gregbo (gregbo) wrote,

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So, continuing in the vein of the last entry, I just can't grasp the practicality of memorizing algorithms. There's TOO MANY of them. I think it is useful to understand what each can be used for, and when it is appropriate to use them. But I don't see why anyone should go to the trouble of memorizing algorithms when there are zillions of references, both off- and online, that are available if someone needs the pseudocode or an implementation.

For example, Cormen's algorithms text has over 1000 pages. Knuth's texts consist of three volumes (plus some new sections). There are other algorithms books that get decent reviews, such as Aho's and Baase's. Beyond that, there are books that deal in specialized algorithms, such as Lynch's or Bertsekas' for distributed and parallel computation. I haven't even touched all of the books with algorithms written in specific languages, such as Sedgewick's.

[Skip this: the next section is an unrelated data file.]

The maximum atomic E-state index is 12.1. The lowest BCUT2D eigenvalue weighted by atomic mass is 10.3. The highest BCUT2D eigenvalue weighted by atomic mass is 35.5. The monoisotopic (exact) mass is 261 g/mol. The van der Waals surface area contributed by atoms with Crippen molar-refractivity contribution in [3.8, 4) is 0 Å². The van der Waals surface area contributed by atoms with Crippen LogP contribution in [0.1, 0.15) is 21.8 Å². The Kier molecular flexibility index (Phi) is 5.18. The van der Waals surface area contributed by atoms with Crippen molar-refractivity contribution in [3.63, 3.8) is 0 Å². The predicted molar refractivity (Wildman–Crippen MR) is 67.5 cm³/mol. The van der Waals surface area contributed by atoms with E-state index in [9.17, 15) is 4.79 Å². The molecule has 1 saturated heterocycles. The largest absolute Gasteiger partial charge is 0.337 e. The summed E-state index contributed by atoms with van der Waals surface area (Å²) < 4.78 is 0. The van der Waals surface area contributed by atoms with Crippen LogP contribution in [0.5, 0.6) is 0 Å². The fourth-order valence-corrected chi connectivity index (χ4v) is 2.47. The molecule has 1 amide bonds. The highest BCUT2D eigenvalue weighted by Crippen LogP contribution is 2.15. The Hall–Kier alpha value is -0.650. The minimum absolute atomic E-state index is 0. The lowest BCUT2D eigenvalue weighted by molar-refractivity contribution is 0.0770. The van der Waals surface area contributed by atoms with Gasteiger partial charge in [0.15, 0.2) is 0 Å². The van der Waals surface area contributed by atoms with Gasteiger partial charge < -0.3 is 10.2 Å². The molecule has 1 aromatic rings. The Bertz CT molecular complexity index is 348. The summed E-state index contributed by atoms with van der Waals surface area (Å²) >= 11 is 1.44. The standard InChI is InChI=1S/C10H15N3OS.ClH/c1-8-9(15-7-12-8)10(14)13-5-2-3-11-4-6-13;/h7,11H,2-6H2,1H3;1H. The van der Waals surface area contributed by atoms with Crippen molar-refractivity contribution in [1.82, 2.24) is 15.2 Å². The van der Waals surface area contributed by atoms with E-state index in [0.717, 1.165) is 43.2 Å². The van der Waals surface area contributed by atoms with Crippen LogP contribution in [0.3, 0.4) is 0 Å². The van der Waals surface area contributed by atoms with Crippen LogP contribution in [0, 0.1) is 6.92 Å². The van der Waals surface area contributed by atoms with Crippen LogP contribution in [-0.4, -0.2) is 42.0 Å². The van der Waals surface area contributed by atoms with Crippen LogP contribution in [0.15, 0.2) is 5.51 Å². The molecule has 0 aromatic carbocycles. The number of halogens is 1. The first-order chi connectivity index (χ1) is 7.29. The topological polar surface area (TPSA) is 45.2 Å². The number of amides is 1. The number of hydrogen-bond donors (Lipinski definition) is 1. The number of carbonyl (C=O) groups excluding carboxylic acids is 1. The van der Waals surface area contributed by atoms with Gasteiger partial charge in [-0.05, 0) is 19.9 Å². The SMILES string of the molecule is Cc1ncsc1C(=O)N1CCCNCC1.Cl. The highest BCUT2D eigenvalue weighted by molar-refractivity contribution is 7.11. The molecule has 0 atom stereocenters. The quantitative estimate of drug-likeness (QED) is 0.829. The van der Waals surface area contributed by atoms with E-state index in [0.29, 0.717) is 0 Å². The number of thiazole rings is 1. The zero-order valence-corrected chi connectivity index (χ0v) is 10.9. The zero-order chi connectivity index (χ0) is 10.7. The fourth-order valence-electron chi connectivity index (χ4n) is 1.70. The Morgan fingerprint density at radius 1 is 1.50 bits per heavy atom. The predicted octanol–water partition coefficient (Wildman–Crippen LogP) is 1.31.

And let's get real here. We're talking about Google, which can (and should) be used to reference information that is available on the web. I just don't buy that because of "chaos", people need to be able to quote some algorithm by heart. As I understand it, all the offices are enabled with fast wireless LANs, and people can get computers when they need them, so if there is a need for a quick lookup of an algorithm, it's only a few keystrokes away for any Googler.

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